Sat. Nov 10, 2012 at 9:00pm EST
21 and Over
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21 and Over
with THE MILKMAN'S UNION
As singer/guitarist Mark Daly tells it, "back in January, before Ethan and I left for Nashville to record Look What I've Become (Audiotree Records), we sat down with the rest of the band. With no small amount of shame, we explained that they wouldn't be playing on it. Chuck, our bassist, finished his beer and walked out of the bar without saying a word. A few days later, Eric, who played keys told us he was quitting. Jamie, our drummer wasn't sure if he would stay. Ethan and I weren't sure if Chamberlin would exist when we returned."
It was quite the turn of events for a group of five long-time friends only one year into their careers. Chamberlin began 2011 wide-eyed and optimistic playing their first ever shows to packed ballrooms and theaters opening for fellow Vermonters Grace Potter and the Nocturnals. Soon after, the boys put out their debut album, took off on their own headline tour, released an EP of fan-chosen covers, and circled the U.S. five times, including a grueling three-month, 20,000 mile trip to finish off the year.
"We were exhausted," says Daly who founded the band with guitarist Ethan West after attending school togetherâ€”k-16. "2011 was essentially us running a marathon without ever trying a 10K, except imagine that while trying to run that marathon you end up chained to four other guys, drinking too much and yelling at each other hungover in the parking lot of a Wal-Mart in Kentucky."
Returning home in December, Daly and West kicked off 2012 having hardly spoken to the rest of the band since the tour ended. With just a small window to record before heading on the road again in February, the two began working with Luke Reynolds, an accomplished performer and producer (fronted Blue Merle, Pictures and Sound, and now plays in Guster) who had attended their high school a few years before them. The three arranged five new songs, and plans were made to track later that month in Nashville with Brad Bivens (Kings of Leon, Norah Jones). "Suddenly," says Daly, "we found ourselves all set to record these new songs that the other guys hadn't been a part of at all. Personal tension aside, we hadn't rehearsed together in over six months and having worked out most of the arrangements already with Luke on bass and keys, we were very worried that the music would suffer if we tried to force everyone in at the last minute." Weighing all of this, West and Daly agreed when Reynolds suggested he recruit Patrick Hallahan (My Morning Jacket) to play drums. West and Daly headed south on their own.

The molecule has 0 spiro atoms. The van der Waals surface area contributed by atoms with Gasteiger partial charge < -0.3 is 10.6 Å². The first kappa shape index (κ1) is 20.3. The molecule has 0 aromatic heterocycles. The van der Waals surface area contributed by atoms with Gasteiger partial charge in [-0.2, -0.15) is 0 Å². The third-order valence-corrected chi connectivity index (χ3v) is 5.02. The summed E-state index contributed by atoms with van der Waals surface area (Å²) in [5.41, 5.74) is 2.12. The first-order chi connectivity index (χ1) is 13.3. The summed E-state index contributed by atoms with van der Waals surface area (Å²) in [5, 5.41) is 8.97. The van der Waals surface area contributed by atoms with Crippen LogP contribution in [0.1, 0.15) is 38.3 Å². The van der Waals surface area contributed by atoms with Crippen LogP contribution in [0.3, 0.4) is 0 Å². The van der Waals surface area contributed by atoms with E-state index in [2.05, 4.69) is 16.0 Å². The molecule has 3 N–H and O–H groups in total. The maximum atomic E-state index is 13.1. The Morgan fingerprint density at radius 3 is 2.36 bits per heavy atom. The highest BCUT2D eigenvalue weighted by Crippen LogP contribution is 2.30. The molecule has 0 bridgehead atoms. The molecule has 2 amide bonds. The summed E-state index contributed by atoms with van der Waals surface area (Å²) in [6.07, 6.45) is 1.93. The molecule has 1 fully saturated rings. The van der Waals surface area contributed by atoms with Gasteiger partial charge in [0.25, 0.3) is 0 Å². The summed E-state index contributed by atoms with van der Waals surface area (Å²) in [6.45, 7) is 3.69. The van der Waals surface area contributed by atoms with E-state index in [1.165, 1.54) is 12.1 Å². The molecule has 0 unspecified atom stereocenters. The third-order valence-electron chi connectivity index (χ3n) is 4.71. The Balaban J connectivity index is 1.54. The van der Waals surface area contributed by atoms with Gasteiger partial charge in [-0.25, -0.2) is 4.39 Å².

Surrounded and challenged by a seasoned, professional team, Daly and West enjoyed their days in the studio. At night they retreated to their room at the Red Roof Inn and tried not to think about the future or the rest of the band. West says, "simply put, this EP is about jealousy, despair and resentment. While recording the vocals, it really hit us that we had inflicted those same feelings on our band matesâ€”or rather, our best friends. As Mark sang the chorus of "Jealousy," we avoided eye contact and waited for the moment to pass...kind of like two awkward, unfamiliar teens walking by each other in the hallway. He was singing the lyric, 'Look what I've become.'"
Daly and West returned to Vermont acutely aware of the steps needed to make amends with their original band members. Although Eric was intent about leaving to work on other projects, he ultimately finished on a positive note, agreeing to tour until the others could find a new keyboard player. Chuck and Jamie agreed to stay on, with the understanding that the band would rehearse together incessantly to close the gaps that had come between them. As an assurance, the guys even moved back into the mountainside cabin where Chamberlin had formed before their initial 2011 whirlwind year. Presently, all of the members are there working on a new full-length record to be released in early 2013.
The irony of a band writing an EP about jealousy and cheating, only to cheat on each other to make it does not go unnoticed in the group of close friends. "We can all joke about it now," says West, "and even though Mark and I still feel bad for hurting feelings along the way, we're also very proud and excited about how Look What I've Become turned out musically. It also gave us an opportunity to address some major structural issues before moving forward together. It is often impossible to recover from an affair, but every once in a while people bounce back stronger."
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Peter W J
Peter W J